Organizing your AdWords shopping campaigns for success

Earlier this year, Google AdWords rolled out a new version Product Listing Ads called Google Shopping Campaigns. This campaign offers advertisers the granularity of paid search with the flexibility of old PLA campaigns.

One question I get asked a lot is “What’s the right way to set up a shopping campaign?

Today I’ll show you three different ways that you can approach setting up your campaigns.

Before we begin, we’ll assume that you’re an ecommerce store, you have a product feed, and have signed up for a merchant center account. If you haven’t, depending on the platform, you can find a plugin or a company who will help you create a product feed for your site. WordPress, Shopify and Yahoo stores all have options available to them.

When you sign up for your Merchant Center feed, use the same login that you use for Google AdWords. The setup is straightforward and will give you the option to link it to your current AdWords account.

All set? Let’s go!

Example one: The all in strategy.

For me, this is the easiest but least informative way to set up your shopping campaigns.

AdWords Shopping Campaign Ad Groups

You’ll simply create a new shopping campaign, choose your geographic targeting and set your bid. Depending on your market, you could start your first bid at $1 and adjust up or down from there.

 Each shopping campaign can have as many ad groups as you want. In this case, we’re just going to use one ad group.

In this case we’re going to choose the option that says “Start with one product group with a single bid for all products.” If you have a special promo message like “free shipping” you can add it here.

After that you’re all set. In this case, the positive: Easy to set up and get running in a matter of minutes. The negative: understanding exactly what’s selling and where you’re wasting money will be tough.

In the screenshot below you can see overall metrics but you can’t really see much else. In the next example we’ll explore how to get a bit more granular.

Example two: The one that’s a little bit more organized

Building on example one, you’ve probably realized that you can subset your product groups. Your options include:

  • Brand
  • Item ID
  • Condition
  • Product Type
  • Custom Labels

How you setup your ad groups will be up to you. In this example we’ve examined the data and see that a particular brand is doing well in shopping campaigns. We’ll go back to our first shopping campaign and create a new ad group and call it “brand #1”. You can call it whatever makes the most sense to you.AdWords Shopping Campaign Subsets

You’ll also choose the option that says “Create one ad group and generate multiple product groups based on the product attribute you choose.” We’ll choose “brand” in this case and add a promotion if there is one.

Here you might choose to subset your brand’s products by product types. You can use the data over the coming days and weeks and make adjustments on what you’re seeing. If you inspect the cost per acquisition and the return on ad spend, you’ll have a clear picture of how to adjust your bids for profitability.

The positive: You can create as many ad groups for brands and subset the product types as you like. The negative: It will be hard to see which search terms have triggered an impression, click or purchase if you have lots of products, you’ll also spend a lot of time “excluding” other products that you don’t want to bid on.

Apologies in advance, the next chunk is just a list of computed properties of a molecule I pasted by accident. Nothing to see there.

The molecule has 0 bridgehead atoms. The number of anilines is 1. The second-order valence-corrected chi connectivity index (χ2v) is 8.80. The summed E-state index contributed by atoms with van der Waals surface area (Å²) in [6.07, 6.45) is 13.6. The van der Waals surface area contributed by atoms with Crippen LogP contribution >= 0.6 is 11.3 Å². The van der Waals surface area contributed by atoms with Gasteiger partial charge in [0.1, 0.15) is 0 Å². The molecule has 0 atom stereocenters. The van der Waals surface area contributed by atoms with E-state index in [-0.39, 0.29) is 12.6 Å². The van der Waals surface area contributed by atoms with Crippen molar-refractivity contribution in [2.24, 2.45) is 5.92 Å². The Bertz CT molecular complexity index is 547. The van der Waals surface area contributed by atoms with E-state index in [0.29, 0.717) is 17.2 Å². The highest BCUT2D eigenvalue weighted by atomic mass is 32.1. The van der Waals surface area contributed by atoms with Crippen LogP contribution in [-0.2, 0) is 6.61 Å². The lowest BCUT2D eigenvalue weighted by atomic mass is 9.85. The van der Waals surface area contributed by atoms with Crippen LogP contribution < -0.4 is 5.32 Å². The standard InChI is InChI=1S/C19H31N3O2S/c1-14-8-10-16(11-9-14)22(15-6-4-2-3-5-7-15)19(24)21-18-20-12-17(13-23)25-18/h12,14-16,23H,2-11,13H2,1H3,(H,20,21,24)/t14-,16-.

In the picture below, you can see that the “brand” is performing well but we haven’t subset it by product type or Item ID. Let’s explore that in example three!

Adwords shopping campaign brand performance

Example three: This campaign is borderline O.C.D.

Personally, this is my favorite way to set up a shopping campaign. We have maximum visibility to what’s going on. Here, each brand gets their own shopping campaign. Within that campaign is a brand’s product type as individual ad groups. Those ad groups are subset as All products > brand > product type > Item ID.

So for example, if it were a jewelry store it might be a Vera Wang campaign with a set up like: All products > Vera Wang > engagement rings > White Gold Engagement Ring.

All other products and anything related is marked as “excluded”.

The positive: This is one of the most granular shopping campaigns you can build. It gives you the exact information that you need. The negative: This is one of the most difficult shopping campaigns you can build. You’ll put a lot of time and effort into it.

Other thoughts:

For a small store with a limited number of brands, option number three could be great. But if you’re a large retailer like Wal-Mart or Amazon, setting up a campaign with this structure would just be overwhelming. While there is no “perfect” way to set up a campaign, I always start with the data if there is any. I look at the products, brands and items that are performing the best. If there a a few that are performing well, I’ll set them up like example number three. The other products that do “okay” will stay in some form of example one or two.

Other ways to organize shopping campaigns: The amount of work that you want to put into organizing your shopping campaigns is up to you. So far we’ve focused on this structure:

1st level > 2nd level > 3rd level > brand > product > item ID. A jewelry store might look like: Apparel & Accessories > Jewelry > Vera Wang > engagement rings > White Gold Engagement Ring.

What are your favorite ways to organize your shopping campaigns?

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